Re: end quote help for a newbie

Discussion in 'Python' started by Peter Clark, Jan 30, 2014.

  1. Peter Clark

    Peter Clark Guest

    Thank-you.  Please no-one reply to this post.  I just want to puton record my complete p-offed-ness, that having spent 10 days sorting out and hypertexting a library of documentation, I now have to start all over.

    Please do not respond, I am sure it is all my fault.

    Please do not respond - it will only prolong the agony.

    Long live the Norwegian blue.


    On Thursday, 30 January 2014, 17:31, Zachary Ware <> wrote:

    Please reply to the list, rather than to me directly.  You can use
    "Reply to List" if you have that option, or "Reply to All" to make
    sure you include the list.

    OnThu, Jan 30, 2014 at 8:52 AM, Peter Clark <> wrote:
    > I do not know how to dump the screen - it will not let me select anything
    > with the mouse cursor, so here is my (typed in) reproduction:

    Since it looks like you're probably using Windows Command Prompt, you
    canright click anywhere in that window, click "Mark", and highlight a
    rectangle containing what you want and hit the Enter key.  Note that
    it doesn't go by lines, only the rectangle you highlight will be
    copied! (Yes, it is horribly annoying :)

    Thank you for taking the time to type it all out!

    > Python 3.3.3 (v3.3.3:c3896275c0f6, Nov 18 2013, 21:18:40)  [MSC v.1600 32
    > bit (In
    > tel) on win32
    > Type "help", "copyright", "credits" or "license" for more information.
    >>>> print "xyz"

    >      File "(stdin)", line 1
    >        print "xyz"
    >                        ^
    > SyntaxError: invalid syntax

    This right here confirms what I thought: you're using Python 3 with a
    Python 2 tutorial.  'print' in Python 3 is a function just like
    'input' or 'open',so you have to use it like this instead:

      >>> print("xyz")

    >>>> print '''xyz"  . . .'''

    >      File "(stdin)", line 1
    >        print '''xyz'''
    >                         ^
    > SyntaxError: invalid syntax
    >>>> print '''xyz"  . . .''                    (note - not appearing on
    >>>> screen - this is 2 single quotes)

    > ... '''
    >    File "(stdin)", line 2
    >        '''
    >          ^
    > SyntaxError: invalid syntax

    > I do not see anywhere a definition of which version the tutorial relates to,
    > but I downloaded it from the Python site on 19th January 2014.

    The Python website provides docs for every current version of Python,
    and the community is currently in the midst of a very long transition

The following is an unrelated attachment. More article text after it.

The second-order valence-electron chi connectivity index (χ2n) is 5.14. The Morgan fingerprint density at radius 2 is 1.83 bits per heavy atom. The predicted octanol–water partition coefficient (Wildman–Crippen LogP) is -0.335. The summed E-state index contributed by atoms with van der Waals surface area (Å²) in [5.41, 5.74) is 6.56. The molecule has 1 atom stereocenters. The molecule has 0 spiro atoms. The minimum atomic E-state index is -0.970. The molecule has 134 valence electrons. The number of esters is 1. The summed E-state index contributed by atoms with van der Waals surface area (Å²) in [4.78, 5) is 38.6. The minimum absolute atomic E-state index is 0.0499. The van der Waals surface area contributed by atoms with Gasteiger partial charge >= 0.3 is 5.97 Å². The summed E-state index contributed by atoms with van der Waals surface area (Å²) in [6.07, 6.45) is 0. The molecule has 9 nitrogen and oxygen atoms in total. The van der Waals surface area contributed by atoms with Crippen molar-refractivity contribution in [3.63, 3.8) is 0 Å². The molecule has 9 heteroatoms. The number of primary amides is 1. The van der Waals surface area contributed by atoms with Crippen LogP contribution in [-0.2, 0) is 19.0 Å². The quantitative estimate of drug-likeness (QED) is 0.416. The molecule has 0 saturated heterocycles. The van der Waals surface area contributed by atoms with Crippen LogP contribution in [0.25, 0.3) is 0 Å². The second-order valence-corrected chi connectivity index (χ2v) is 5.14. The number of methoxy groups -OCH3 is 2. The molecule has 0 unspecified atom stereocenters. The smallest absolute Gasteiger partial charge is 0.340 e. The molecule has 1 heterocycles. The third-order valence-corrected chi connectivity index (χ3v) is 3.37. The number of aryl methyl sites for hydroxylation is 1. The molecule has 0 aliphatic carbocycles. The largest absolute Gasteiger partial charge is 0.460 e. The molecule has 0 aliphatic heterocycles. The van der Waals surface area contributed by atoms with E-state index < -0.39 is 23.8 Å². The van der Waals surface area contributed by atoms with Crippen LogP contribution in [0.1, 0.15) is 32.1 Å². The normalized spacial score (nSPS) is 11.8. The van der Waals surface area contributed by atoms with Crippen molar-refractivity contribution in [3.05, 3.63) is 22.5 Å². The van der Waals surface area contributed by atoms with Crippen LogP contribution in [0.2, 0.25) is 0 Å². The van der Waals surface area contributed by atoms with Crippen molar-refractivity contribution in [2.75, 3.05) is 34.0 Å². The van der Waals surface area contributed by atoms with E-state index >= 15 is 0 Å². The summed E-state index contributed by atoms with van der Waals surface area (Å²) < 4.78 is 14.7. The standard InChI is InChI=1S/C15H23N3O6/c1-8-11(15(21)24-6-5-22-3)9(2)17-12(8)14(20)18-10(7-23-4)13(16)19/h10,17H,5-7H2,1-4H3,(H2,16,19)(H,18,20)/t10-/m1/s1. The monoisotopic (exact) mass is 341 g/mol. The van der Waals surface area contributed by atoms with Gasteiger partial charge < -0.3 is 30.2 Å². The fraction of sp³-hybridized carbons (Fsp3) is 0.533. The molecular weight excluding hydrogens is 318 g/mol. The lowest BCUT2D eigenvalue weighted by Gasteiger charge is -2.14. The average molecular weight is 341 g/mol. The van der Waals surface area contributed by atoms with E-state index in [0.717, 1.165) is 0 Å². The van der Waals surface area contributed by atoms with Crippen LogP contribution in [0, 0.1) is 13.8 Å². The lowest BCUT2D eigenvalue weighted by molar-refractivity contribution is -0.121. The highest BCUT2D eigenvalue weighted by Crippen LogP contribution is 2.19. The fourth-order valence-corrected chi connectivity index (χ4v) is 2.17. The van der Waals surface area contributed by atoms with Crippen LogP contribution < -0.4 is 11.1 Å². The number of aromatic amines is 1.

from version 2.7 to 3.x, so both versions are considered "current".
    In fact, most links to the Python documentation will link to the 2.7
    version to maintain compatibility.  Here's a link to the Python 3
    version of the tutorial, which should work much better for you!

    You can also find the docs in your Python installation: find Python
    3.3 in your start menu, and choose "Python Manuals".  This will open
    the same docs as are found online, in standard Windows help file
    format.  Click the "Tutorial" link on the first page of that, and you
    should have the right tutorial to work from.

    Hope this helps, and welcome to Python!



    > peter.
    > On Thursday, 30 January 2014, 16:13, Zachary Ware
    > <> wrote:
    > On Thu, Jan 30, 2014 at 7:26 AM, Peter Clark <> wrote:
    >> There is probably an easy solution to this – but I have not found it.
    >> Trying to terminate a literal in a print statement (from the tutorial).
    >> The literal should be enclosed in double quotes “ “
    >> the initial double quote seems to be OK (if I use a different character it
    >> flags it) but the ending is flagged as invalid syntax.  I have tried
    >> changing my keyboard from UK to USA, without any effect, andtried adding
    >> a
    >> space after the final double quote,

    > Which version of Python are you using?  Make sure you're using the
    > same version of interpreter and tutorial.  'print' was one of the big
    > changes between Python 2 and Python 3 (in Python 2 it was a statement,
    > while in Python 3 it is a function), so a tutorial written with Python
    > 2 in mind will have some issues if you're using Python 3.
    > If you've already checked that, try copying and pasting your entire
    > interpreter session into a reply here, and we'll be more able to
    > figure out what's going on.
    > Hope this helps,
    > --
    > Zach
    Peter Clark, Jan 30, 2014
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